GLA economics has published a new working paper that looks at the link between culture and regeneration. The report concludes that "Despite much research, there have been few comprehensive evaluations of culture-led regeneration schemes and so a good evidence base does not exist. A review of the limited evidence shows mixed results and much uncertainty of the impact of culture-led regeneration."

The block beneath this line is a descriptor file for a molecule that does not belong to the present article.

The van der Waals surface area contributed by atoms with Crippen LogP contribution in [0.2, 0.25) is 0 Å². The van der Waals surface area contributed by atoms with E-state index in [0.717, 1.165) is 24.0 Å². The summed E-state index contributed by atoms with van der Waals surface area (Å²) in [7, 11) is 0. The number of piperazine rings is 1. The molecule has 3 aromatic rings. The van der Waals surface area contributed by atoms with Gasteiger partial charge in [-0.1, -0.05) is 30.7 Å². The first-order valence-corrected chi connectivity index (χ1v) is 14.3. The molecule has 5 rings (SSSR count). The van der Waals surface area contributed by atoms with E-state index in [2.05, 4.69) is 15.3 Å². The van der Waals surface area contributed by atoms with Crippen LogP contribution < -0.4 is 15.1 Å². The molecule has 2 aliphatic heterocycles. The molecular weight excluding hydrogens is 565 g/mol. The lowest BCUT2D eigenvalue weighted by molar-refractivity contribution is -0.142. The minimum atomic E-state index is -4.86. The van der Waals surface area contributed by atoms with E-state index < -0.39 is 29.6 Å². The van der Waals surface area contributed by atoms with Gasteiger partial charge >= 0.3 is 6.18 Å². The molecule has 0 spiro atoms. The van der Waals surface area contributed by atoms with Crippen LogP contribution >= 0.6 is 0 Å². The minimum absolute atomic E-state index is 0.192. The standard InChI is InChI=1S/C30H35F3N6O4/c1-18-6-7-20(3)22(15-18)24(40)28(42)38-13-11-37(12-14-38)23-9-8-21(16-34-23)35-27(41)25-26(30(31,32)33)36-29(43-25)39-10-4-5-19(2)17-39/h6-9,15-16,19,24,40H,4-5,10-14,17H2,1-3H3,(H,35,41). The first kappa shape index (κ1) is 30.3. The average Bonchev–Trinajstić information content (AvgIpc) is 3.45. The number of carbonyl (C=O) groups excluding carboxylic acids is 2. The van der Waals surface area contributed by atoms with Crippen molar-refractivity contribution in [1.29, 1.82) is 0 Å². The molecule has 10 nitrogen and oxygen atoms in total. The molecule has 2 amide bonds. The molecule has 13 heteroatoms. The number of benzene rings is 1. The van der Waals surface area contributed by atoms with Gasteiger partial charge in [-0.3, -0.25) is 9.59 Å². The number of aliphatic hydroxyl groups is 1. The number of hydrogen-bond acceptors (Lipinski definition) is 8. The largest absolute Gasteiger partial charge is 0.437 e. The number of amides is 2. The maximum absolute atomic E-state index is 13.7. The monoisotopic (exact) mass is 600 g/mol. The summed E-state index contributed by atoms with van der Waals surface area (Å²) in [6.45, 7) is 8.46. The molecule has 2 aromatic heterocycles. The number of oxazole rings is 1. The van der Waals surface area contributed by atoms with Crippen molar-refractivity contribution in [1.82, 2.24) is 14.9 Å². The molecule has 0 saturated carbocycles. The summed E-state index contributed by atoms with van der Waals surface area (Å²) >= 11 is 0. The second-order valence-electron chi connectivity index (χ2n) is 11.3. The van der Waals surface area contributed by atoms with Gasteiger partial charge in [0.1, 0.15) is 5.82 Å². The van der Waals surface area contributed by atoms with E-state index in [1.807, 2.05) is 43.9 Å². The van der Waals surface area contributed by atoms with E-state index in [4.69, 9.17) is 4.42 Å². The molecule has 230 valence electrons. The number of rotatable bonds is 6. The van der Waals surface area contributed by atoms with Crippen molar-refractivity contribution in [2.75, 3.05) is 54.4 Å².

This is certainly consistent with my own take on the evidence. I think it is also relevant for the widere debate about the regeneration potential of city centre living. As I argued in a recent SERC policy paper: "There has been an increase in the number of highly skilled people living in previously run down city centres. This likely reflects improvements in levels of crime, the built environment and other amenities as well as three demand-side factors: emptynesters choosing city centres for consumption reasons; people delaying family formation; increased participation in higher education. For some cities (e.g. Manchester, Leeds and Newcastle) improving central locations has attracted more skilled people. For the majority of places, however, central locations remain highly unattractive because the amenities they offer in terms of accessibility to employment and consumption are not sufficient to offset other negative factors. This is particularly true for families as single family homes remain much more popular than any of the multi-family urban housing options. These preferences mean that while city-centre improvements may bring benefits to existing residents (including the poor) the usefulness of this policy as a means of attracting highly skilled workers to declining places is certainly overstated."